Tuesday, April 10, 2012
Remember Dorothea Lange? That's her on the car, 1936.
Her parents named her Dorothea Margaretta Nutzhorn at birth. She dropped Margaretta and assumed her mother's maiden name after her father abandoned the family when she was 12 years old -one of two traumatic incidents in her early life. The other was her contraction of polio at age seven which left her with a weakened right leg and a permanent limp. "It formed me, guided me, instructed me, helped me and
humiliated me," she said of her altered gait. "I've never gotten over it, and I am aware of the force and power of it."
- studied photography with Clarence H. White at Columbia U
- was commissioned by the Farm Security Administration to take photographs of migrant workers and displaced families during the Great Depression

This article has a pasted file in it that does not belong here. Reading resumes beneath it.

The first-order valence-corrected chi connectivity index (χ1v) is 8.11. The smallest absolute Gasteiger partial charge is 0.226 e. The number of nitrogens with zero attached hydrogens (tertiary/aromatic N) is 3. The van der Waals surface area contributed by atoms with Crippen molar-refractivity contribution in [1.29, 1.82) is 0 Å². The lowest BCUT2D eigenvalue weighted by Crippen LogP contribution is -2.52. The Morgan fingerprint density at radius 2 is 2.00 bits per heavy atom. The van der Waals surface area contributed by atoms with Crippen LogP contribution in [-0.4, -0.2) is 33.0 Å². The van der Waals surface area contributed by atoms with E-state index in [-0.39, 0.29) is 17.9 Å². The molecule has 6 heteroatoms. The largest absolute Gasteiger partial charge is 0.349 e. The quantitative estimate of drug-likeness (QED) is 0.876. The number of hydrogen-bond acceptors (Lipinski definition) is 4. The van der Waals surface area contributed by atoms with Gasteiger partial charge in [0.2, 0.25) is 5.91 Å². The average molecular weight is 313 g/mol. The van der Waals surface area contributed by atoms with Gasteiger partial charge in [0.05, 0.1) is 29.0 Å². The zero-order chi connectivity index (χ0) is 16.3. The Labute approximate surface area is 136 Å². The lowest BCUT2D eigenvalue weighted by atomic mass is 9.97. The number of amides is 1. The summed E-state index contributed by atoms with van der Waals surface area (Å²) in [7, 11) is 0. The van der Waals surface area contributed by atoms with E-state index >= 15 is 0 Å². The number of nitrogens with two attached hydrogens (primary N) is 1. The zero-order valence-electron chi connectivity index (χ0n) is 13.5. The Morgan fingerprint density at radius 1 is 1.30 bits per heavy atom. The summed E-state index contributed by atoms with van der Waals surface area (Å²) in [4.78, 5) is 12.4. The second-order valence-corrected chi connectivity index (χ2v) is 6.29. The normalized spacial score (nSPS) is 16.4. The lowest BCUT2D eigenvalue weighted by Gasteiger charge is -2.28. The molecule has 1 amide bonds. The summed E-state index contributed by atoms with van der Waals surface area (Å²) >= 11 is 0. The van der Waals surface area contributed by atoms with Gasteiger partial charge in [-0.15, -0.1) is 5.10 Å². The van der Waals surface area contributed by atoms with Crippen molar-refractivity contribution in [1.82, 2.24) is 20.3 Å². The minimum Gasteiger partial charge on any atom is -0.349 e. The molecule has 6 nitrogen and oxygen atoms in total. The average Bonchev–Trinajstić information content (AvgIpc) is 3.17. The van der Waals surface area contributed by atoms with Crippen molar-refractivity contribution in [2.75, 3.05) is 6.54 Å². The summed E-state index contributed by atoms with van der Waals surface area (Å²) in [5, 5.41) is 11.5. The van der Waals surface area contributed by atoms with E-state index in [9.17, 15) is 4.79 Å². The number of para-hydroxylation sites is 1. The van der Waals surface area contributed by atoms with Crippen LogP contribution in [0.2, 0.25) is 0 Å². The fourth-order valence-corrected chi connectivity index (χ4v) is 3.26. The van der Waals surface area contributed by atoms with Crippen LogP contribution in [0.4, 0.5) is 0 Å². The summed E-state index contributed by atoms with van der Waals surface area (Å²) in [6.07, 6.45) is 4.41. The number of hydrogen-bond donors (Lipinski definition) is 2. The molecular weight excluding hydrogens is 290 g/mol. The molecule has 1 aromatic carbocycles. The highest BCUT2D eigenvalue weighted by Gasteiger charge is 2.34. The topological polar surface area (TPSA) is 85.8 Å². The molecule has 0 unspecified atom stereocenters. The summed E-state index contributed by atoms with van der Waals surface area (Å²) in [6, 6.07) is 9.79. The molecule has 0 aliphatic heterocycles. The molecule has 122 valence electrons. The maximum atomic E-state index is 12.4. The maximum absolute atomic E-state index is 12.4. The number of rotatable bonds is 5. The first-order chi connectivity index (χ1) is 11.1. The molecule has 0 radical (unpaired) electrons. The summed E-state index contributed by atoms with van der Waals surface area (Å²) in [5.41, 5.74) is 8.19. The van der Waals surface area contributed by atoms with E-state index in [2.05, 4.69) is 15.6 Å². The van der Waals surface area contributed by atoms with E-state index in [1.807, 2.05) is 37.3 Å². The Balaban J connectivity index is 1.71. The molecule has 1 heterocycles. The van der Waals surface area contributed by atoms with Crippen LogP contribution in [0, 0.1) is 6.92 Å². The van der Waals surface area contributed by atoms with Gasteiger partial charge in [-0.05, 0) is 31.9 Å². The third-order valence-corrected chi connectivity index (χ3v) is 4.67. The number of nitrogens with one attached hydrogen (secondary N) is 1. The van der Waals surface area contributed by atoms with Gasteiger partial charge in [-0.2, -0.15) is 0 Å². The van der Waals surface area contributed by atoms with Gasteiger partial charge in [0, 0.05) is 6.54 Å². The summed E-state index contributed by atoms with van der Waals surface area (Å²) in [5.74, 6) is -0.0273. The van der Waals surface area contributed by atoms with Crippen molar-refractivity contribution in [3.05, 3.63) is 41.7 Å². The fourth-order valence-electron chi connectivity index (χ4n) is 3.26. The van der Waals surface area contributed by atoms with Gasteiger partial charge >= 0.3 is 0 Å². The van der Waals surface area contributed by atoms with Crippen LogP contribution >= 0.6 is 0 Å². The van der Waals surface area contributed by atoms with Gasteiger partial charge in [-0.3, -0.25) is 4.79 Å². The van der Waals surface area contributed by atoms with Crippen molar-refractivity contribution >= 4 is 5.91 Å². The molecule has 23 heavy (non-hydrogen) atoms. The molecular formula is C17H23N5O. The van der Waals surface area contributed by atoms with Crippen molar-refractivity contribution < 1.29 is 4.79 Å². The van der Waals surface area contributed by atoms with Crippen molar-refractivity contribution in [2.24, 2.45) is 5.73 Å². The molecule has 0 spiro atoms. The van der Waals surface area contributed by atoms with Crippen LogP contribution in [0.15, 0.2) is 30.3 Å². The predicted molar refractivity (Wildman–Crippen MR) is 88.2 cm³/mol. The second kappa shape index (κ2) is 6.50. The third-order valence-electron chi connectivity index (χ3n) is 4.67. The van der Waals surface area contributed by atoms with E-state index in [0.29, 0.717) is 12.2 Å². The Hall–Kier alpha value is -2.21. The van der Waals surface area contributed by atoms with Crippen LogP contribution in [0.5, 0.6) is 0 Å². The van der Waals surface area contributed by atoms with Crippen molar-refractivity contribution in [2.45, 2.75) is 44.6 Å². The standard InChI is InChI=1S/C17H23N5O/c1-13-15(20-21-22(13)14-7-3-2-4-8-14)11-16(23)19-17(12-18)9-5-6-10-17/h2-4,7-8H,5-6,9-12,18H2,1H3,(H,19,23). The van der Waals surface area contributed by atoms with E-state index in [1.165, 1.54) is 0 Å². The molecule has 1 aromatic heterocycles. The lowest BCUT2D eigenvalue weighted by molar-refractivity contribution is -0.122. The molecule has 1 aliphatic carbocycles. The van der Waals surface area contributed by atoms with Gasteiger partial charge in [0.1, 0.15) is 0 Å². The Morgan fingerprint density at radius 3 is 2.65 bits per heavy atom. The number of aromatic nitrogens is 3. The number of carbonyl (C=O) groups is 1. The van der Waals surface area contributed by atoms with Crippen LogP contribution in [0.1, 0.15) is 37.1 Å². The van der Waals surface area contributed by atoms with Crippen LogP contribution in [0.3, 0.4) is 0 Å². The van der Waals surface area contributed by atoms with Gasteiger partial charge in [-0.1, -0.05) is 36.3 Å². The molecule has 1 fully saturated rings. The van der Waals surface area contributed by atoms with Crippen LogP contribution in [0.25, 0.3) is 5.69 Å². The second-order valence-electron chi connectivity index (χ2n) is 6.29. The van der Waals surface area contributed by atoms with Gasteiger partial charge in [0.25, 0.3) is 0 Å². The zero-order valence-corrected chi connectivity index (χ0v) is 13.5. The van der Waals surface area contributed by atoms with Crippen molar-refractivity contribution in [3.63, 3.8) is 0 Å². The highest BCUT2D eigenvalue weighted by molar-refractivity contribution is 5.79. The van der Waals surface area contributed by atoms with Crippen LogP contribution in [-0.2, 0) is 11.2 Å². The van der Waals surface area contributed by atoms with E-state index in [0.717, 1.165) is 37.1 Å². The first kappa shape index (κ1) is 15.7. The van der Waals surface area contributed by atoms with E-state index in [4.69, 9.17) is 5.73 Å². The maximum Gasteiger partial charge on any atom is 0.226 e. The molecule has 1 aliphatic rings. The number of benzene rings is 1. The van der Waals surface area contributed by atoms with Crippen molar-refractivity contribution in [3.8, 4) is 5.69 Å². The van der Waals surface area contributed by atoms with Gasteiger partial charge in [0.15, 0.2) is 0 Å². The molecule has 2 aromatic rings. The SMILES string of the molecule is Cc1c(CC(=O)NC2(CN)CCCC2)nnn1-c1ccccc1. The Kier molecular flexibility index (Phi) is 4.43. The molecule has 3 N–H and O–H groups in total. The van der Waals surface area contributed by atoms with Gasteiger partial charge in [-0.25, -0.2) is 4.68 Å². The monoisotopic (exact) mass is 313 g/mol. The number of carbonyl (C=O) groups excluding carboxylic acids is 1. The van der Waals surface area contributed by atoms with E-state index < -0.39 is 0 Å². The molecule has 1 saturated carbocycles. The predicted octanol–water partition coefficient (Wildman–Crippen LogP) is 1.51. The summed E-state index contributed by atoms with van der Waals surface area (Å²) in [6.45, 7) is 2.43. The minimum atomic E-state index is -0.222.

- was awarded a Guggenheim Fellowship in 1941 and gave it up for an assignment with the War Relocation Authority to record the forced evacuation of Japanese Americans to relocation camps, particularly Manzanar
- was forced by the U.S. Army not to show her internment camp pictures
- married the painter Maynard Dixon in 1920 and had 2 sons -one in 1925, the other in 1929
- divorced Maynard Dixon in 1935 and married Paul Schuster Taylor, prof. of economics at UC Berkeley
- was invited to teach photo at the California School of Fine Arts in 1945
- co-founded Aperture in 1952
- suffered with ulcers and post-polio syndrome
- died of cancer on October 11, 1965, at age 70
- has been honored through the naming of a school in Nipomo, California, near where she photographed Florence Owens Thompson, "Migrant Mother".
Her work can be viewed through the U.S. National Archives and The Bancroft Library